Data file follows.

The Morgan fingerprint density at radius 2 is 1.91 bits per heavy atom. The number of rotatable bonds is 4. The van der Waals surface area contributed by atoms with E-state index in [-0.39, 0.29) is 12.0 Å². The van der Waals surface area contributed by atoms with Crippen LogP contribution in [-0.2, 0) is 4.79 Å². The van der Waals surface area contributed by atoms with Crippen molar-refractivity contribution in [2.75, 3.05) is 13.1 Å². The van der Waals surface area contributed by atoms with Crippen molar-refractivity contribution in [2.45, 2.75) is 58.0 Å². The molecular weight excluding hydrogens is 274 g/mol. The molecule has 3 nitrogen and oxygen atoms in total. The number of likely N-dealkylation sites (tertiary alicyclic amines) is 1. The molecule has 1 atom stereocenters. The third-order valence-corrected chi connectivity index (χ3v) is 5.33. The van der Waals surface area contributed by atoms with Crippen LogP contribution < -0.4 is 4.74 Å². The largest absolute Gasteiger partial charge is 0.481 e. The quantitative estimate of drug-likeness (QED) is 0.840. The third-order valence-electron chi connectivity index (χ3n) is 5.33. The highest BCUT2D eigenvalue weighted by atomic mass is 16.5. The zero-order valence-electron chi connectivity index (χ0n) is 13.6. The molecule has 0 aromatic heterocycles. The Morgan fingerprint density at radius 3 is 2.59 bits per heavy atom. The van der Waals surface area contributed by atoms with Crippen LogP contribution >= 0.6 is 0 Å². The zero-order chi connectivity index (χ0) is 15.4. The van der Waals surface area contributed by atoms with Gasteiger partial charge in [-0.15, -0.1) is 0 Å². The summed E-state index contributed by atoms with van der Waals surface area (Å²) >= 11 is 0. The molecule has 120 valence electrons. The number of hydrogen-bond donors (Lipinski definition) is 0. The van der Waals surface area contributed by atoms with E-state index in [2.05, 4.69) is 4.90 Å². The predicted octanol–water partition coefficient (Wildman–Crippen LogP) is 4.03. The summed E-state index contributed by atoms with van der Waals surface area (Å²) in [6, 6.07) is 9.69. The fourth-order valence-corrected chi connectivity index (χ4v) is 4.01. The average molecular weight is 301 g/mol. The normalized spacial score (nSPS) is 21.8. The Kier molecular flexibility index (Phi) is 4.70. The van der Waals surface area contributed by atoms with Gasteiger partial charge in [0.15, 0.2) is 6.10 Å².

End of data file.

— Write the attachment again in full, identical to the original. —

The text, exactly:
The Morgan fingerprint density at radius 2 is 1.91 bits per heavy atom. The number of rotatable bonds is 4. The van der Waals surface area contributed by atoms with E-state index in [-0.39, 0.29) is 12.0 Å². The van der Waals surface area contributed by atoms with Crippen LogP contribution in [-0.2, 0) is 4.79 Å². The van der Waals surface area contributed by atoms with Crippen molar-refractivity contribution in [2.75, 3.05) is 13.1 Å². The van der Waals surface area contributed by atoms with Crippen molar-refractivity contribution in [2.45, 2.75) is 58.0 Å². The molecular weight excluding hydrogens is 274 g/mol. The molecule has 3 nitrogen and oxygen atoms in total. The number of likely N-dealkylation sites (tertiary alicyclic amines) is 1. The molecule has 1 atom stereocenters. The third-order valence-corrected chi connectivity index (χ3v) is 5.33. The van der Waals surface area contributed by atoms with Crippen LogP contribution < -0.4 is 4.74 Å². The largest absolute Gasteiger partial charge is 0.481 e. The quantitative estimate of drug-likeness (QED) is 0.840. The third-order valence-electron chi connectivity index (χ3n) is 5.33. The highest BCUT2D eigenvalue weighted by atomic mass is 16.5. The zero-order valence-electron chi connectivity index (χ0n) is 13.6. The molecule has 0 aromatic heterocycles. The Morgan fingerprint density at radius 3 is 2.59 bits per heavy atom. The van der Waals surface area contributed by atoms with Crippen LogP contribution >= 0.6 is 0 Å². The zero-order chi connectivity index (χ0) is 15.4. The van der Waals surface area contributed by atoms with Gasteiger partial charge in [-0.15, -0.1) is 0 Å². The summed E-state index contributed by atoms with van der Waals surface area (Å²) >= 11 is 0. The molecule has 120 valence electrons. The number of hydrogen-bond donors (Lipinski definition) is 0. The van der Waals surface area contributed by atoms with E-state index in [2.05, 4.69) is 4.90 Å². The predicted octanol–water partition coefficient (Wildman–Crippen LogP) is 4.03. The summed E-state index contributed by atoms with van der Waals surface area (Å²) in [6, 6.07) is 9.69. The fourth-order valence-corrected chi connectivity index (χ4v) is 4.01. The average molecular weight is 301 g/mol. The normalized spacial score (nSPS) is 21.8. The Kier molecular flexibility index (Phi) is 4.70. The van der Waals surface area contributed by atoms with Gasteiger partial charge in [0.15, 0.2) is 6.10 Å².